Ban: Seven years.
Umar Javed of Raja Finest Cuisine in Barnsley, South Yorkshire, received a £25,000 Bounce Back Loan on 6 July last year.
On 7 July he transferred the money from his business to his personal account.
He claimed to have used the money to refurbish the premises but could only provide receipts for work coming to £11,070.
Ban: Six years.
Insurance company Knightsbridge Consultancy Services Limited had no assets and debts of more than £62,000 when it applied for a £15,000 Bounce Back Loan in May last year.
Despite being insolvent, it received the money, all of which apart from £20 was transferred to the personal account of director Dominik Kucharczyk, 27, of Slough, Berks.
Ban: Six years.
Kitchen company BSPK Workshop Limited transferred £27,300 from the business account to the personal account of director Sebastian Griffin on 1 October last year.
That was on the same day that Griffin, 39 and from Bognor Regis, West Sussex, met an insolvency practitioner who advised that the company was insolvent and should be placed into liquidation.
The company still owed all the £42,000 Bounce Back Loan it had received when it folded.
Ban: Six years.
Willow and Oak Bespoke Limited of Peterborough inflated its turnover figures to get a £50,000 loan, which was at least £35,000 more than it was entitled to.
In the eight months between getting the loan and going into liquidation, the company paid just over £50,000 to the directors, including Johnathan Rapley, 37.
Ban: Seven years.
Taxi company ADF Cars Limited of Huthwaite, Notts, received a £50,000 loan in October, more than twice the amount that its true turnover entitled it to claim.
Over the next few days £31,000 was paid to finance companies while almost £11,000 was taken by the two directors, Darren Robinson and Fahim Qureshi.
Just ten days after getting the loan, the directors put the company into liquidation.
Bans: Seven years each.
A string of directors have been given bans even though it could not be proven that they’d abused the loan scheme, because they either refused to hand over company accounts, or never kept proper records in the first place.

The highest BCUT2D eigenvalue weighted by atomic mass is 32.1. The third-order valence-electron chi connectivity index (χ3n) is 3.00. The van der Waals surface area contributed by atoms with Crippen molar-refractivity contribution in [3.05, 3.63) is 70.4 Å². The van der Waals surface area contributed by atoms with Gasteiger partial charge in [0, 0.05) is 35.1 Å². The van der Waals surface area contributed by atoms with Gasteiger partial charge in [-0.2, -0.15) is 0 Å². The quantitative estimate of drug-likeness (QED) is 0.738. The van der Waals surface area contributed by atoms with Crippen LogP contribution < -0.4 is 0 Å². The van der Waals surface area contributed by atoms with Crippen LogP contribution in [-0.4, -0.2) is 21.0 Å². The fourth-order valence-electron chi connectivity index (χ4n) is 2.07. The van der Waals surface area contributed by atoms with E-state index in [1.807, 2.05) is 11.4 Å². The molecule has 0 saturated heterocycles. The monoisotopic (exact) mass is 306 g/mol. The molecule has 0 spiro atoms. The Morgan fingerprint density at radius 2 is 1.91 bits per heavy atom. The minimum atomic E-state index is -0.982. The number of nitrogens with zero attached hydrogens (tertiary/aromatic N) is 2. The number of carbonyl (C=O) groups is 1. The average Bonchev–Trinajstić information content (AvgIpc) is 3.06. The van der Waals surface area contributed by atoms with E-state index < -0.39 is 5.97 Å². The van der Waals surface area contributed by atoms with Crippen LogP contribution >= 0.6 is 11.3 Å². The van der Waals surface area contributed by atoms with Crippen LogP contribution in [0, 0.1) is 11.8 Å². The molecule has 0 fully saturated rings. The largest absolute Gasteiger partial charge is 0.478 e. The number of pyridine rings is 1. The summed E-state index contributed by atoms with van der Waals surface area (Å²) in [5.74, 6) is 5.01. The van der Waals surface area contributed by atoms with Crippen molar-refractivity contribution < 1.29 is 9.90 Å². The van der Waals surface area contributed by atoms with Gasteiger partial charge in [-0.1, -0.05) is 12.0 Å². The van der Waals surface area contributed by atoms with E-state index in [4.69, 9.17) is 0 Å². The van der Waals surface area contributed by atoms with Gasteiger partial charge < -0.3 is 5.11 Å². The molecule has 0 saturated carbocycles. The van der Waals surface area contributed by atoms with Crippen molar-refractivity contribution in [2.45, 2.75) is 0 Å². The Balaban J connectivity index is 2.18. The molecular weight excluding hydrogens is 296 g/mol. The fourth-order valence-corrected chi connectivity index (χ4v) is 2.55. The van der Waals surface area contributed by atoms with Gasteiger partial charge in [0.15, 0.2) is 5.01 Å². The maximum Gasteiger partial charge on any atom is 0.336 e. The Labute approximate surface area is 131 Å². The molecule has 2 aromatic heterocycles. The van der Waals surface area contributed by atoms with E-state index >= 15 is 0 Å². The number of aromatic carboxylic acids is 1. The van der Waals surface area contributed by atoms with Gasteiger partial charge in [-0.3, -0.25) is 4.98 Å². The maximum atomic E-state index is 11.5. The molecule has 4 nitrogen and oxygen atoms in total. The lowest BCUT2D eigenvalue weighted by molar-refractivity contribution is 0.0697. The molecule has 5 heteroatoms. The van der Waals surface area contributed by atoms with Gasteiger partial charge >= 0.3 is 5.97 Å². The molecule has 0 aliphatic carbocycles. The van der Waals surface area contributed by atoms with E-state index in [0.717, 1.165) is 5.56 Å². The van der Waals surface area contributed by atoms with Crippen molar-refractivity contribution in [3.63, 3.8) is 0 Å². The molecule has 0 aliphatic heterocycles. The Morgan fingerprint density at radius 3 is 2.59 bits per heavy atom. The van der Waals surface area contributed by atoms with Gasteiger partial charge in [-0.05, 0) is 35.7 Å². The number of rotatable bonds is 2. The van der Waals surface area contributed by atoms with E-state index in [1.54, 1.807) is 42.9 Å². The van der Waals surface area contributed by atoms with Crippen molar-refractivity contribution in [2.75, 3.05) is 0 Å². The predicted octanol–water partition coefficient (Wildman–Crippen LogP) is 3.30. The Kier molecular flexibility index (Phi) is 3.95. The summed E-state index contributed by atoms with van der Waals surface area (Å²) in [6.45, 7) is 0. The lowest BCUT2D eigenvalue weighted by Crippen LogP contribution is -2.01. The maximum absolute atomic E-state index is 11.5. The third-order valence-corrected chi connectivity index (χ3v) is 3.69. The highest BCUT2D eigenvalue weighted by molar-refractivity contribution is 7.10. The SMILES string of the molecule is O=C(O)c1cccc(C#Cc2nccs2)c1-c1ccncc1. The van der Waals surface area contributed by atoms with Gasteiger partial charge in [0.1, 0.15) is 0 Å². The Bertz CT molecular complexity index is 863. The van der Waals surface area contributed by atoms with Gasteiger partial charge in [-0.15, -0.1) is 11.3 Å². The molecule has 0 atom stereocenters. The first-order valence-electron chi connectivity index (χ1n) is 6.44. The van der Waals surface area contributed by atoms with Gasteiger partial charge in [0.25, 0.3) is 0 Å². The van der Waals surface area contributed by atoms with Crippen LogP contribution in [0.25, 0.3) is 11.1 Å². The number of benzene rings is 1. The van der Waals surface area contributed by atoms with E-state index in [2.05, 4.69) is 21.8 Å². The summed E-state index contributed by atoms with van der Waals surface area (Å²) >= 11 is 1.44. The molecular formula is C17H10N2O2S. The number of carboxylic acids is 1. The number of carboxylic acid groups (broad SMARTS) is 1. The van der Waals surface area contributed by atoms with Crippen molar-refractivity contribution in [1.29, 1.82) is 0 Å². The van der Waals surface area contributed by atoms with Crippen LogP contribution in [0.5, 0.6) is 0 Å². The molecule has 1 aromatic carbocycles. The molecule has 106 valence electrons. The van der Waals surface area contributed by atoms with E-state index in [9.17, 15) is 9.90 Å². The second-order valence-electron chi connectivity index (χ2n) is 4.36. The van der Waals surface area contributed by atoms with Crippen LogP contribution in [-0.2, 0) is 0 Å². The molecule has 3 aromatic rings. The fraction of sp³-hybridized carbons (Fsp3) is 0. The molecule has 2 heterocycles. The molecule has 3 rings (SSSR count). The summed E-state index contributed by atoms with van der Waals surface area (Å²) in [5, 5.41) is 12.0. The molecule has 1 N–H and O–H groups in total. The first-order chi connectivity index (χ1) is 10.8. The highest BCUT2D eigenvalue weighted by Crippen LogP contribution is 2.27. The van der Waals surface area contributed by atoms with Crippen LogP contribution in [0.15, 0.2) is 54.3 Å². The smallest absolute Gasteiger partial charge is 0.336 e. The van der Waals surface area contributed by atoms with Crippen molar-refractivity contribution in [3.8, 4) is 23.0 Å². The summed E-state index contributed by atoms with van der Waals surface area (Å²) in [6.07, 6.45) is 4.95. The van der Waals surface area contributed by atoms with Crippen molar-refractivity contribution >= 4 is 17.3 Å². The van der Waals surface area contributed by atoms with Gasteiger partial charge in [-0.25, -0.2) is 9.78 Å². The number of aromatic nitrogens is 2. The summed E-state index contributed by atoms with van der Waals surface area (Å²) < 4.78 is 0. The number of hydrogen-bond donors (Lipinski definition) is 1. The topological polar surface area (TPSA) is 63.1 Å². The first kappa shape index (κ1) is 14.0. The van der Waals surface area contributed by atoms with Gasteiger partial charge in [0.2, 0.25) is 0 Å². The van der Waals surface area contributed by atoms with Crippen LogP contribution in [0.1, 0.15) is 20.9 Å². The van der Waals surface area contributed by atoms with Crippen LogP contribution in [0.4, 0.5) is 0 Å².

Former boxer Adam Etches ran 2020 Boxing Limited, which received a £50,000 loan.
The lack of records meant that the Insolvency Service could not establish if the loan “was validly obtained”, or discover the reason for the transfer of £100,000 from the company to unknown third parties.
Etches, 30, from Sheffield, was given an eight-year director’s ban.
Danny Baxter of Prospect Home Improvements Limited of Canvey Island, Essex, received a seven-year ban.
His company failed to produce records showing whether it was entitled to the £50,000 loan it received, or whether it should have registered for VAT given that it declared a turnover of £200,000 on the loan application paperwork.
There’s a similar story of missing records at Agnitio Plumbing & Heating Limited of Ebbw Vale, South Wales, which was given a £20,000 loan.
Director Rhys Jones, 30, got a seven-year ban.
As did Augustas Gujis of A&C Motor Service Limited of Manchester, which got a £50,000 loan but either did not keep company records or, if it did, failed to hand them to the liquidator.
The bookkeeping at Ari Fashions Limited of Leicester was so bad that it did not even include employee and payroll details, yet the company got a £40,000 loan.
Director Bestun Muhamad, 33, has now been given a seven-year ban, and the Insolvency Service said: “In the absence of accounting records, it is not known if Ari Fashions was eligible for the loan or if these funds were used for the benefit of the company.”